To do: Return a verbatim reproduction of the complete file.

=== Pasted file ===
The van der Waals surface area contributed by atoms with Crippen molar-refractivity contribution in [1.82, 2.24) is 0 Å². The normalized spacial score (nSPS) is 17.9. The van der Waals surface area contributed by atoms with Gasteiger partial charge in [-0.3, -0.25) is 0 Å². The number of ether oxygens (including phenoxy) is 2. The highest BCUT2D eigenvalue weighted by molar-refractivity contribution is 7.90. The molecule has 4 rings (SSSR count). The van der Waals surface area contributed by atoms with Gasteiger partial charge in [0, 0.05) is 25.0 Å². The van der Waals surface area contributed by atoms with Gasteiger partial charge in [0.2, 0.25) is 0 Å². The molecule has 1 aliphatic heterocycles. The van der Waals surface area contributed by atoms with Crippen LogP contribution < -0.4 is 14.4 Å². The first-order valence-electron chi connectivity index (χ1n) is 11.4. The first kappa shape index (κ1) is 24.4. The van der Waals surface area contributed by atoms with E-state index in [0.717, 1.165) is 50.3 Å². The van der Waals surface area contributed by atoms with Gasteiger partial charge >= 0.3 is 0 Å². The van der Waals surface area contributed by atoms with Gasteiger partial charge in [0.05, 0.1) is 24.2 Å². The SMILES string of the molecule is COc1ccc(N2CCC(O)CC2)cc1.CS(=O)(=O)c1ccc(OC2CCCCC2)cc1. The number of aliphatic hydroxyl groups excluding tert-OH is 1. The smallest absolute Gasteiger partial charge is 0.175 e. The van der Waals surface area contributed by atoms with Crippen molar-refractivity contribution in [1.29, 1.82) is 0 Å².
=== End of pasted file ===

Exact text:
The van der Waals surface area contributed by atoms with Crippen molar-refractivity contribution in [1.82, 2.24) is 0 Å². The normalized spacial score (nSPS) is 17.9. The van der Waals surface area contributed by atoms with Gasteiger partial charge in [-0.3, -0.25) is 0 Å². The number of ether oxygens (including phenoxy) is 2. The highest BCUT2D eigenvalue weighted by molar-refractivity contribution is 7.90. The molecule has 4 rings (SSSR count). The van der Waals surface area contributed by atoms with Gasteiger partial charge in [0, 0.05) is 25.0 Å². The van der Waals surface area contributed by atoms with Gasteiger partial charge in [0.2, 0.25) is 0 Å². The molecule has 1 aliphatic heterocycles. The van der Waals surface area contributed by atoms with Crippen LogP contribution < -0.4 is 14.4 Å². The first-order valence-electron chi connectivity index (χ1n) is 11.4. The first kappa shape index (κ1) is 24.4. The van der Waals surface area contributed by atoms with E-state index in [0.717, 1.165) is 50.3 Å². The van der Waals surface area contributed by atoms with Gasteiger partial charge >= 0.3 is 0 Å². The van der Waals surface area contributed by atoms with Gasteiger partial charge in [0.05, 0.1) is 24.2 Å². The SMILES string of the molecule is COc1ccc(N2CCC(O)CC2)cc1.CS(=O)(=O)c1ccc(OC2CCCCC2)cc1. The number of aliphatic hydroxyl groups excluding tert-OH is 1. The smallest absolute Gasteiger partial charge is 0.175 e. The van der Waals surface area contributed by atoms with Crippen molar-refractivity contribution in [1.29, 1.82) is 0 Å².